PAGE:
Yelling for an Egg: Filipino Food in Brooklyn


The Manila Restaurant on 47 Sands St, Brooklyn, NY, 1938. This photo used to be available for licensing through, but I can no longer locate it. So here it is in all its watermarked glory.

This article is one of a series I’m writing as a Visiting Artist at BLDG92 in the Brooklyn Navy Yard.

I’ve always found that immigrated cuisines are best eaten at hole-in-the-wall type restaurants, for the most authentic experience.  But in my attempts to try authentic Filipino food, the hole-in-the-wall my husband and I found ourselves standing in front of was closed–permanently.  So a quick Google search for other restaurants in the area led us to not another Filipino restaurant, but a Filipino Gastropub.

It was fancier than I had wanted, but when my husband and I cozied up to the bar, I noticed that the menu included a dish that four people had insisted I try: balut.

“What is it?” I asked the bartender. After he explained it, I ashamedly admitted “I don’t have the strength.”

But that wasn’t true of the gentleman sitting next to me.  A Filipino immigrant, sitting with his wife and grown son, he ordered his balut and the staff let out a loud whoop! of celebration.

“All this yelling for an egg??” his wife asked in laughing disbelief.  Balut is a fertilized duck egg: you crack the egg to find a half-developed bird fetus, swimming in briny broth.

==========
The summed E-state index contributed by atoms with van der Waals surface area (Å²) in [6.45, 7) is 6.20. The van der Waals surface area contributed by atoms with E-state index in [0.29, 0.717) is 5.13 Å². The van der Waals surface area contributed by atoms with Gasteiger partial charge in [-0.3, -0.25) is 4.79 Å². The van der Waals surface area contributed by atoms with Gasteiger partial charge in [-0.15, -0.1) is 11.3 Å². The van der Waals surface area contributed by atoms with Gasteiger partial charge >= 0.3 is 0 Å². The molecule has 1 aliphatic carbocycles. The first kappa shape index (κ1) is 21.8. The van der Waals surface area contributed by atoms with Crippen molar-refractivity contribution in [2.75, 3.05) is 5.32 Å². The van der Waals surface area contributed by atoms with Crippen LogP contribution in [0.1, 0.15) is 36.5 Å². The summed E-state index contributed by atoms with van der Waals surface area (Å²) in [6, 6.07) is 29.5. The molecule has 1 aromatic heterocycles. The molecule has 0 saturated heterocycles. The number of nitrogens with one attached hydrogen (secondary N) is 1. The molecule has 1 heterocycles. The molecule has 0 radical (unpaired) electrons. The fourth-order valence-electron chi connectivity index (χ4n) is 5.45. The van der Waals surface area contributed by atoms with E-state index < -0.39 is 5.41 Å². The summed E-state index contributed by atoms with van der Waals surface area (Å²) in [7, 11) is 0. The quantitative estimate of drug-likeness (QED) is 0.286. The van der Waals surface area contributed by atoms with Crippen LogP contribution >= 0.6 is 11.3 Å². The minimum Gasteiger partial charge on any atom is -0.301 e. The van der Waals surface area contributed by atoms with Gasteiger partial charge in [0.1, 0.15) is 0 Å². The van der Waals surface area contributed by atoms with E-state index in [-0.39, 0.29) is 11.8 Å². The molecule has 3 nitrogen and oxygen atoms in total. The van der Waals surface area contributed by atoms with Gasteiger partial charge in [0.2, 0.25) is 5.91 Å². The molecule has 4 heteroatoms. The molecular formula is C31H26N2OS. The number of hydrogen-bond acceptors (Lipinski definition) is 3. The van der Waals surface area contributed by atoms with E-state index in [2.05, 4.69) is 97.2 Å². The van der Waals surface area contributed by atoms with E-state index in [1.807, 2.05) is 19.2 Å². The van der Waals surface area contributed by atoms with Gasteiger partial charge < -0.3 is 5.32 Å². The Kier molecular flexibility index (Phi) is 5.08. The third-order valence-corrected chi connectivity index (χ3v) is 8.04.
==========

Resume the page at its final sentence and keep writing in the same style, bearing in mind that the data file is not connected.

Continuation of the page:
“It’s a special dish,” the bartender replied, smiling.  Then, to the husband: “Do you remember it from the Philippines?”

“Yes, I miss it!” he replied, in a way that nearly pained him, pressing his hand over his heart.  “I ate it all the time.  I sip the broth first, then eat the meat–such delicate bird meat!”

Food gives comfort when we long for home.  It’s all the good parts of where we come from and none of the reasons why we left.  This is as true today as it was in the 1930s, when a thriving Filipino population found their home just outside of the Brooklyn Navy Yard.

The Phillipines fell under American occupation shortly after the Spanish-American war.  The result was an increased American military population on the islands, but also an increase in Filipino immigration to the United States.  Many young Filipino men joined the Navy, for economic opportunity as well as adventure, particularly as the nation geared up for World War II. Many of these recruits ended up at the Brooklyn Navy Yard; by the 1940s, The Navy Yard had over 70,000 employees, and was a key military base and constructed such infamous ships as the USS Missouri.


Washington Street & Sands Street, 1930. Source.

With so many employees in the yard, the population of the Brooklyn neighborhoods surrounding the Yard exploded.  At the end of a workday, or over a weekend of leave, A Filipino sailor could stroll out the Sands St. exit; he’d bypass the American lunchrooms and bars and head for the intersection of Sands and Washington Streets, where he could find Brooklyn’s Filipino community and a taste of home.

In 1939, WPA writers produced a guide book to every nook and cranny of New York City’s five boroughs; one intrepid writer recorded the area around the Navy Yard and its Filipino community: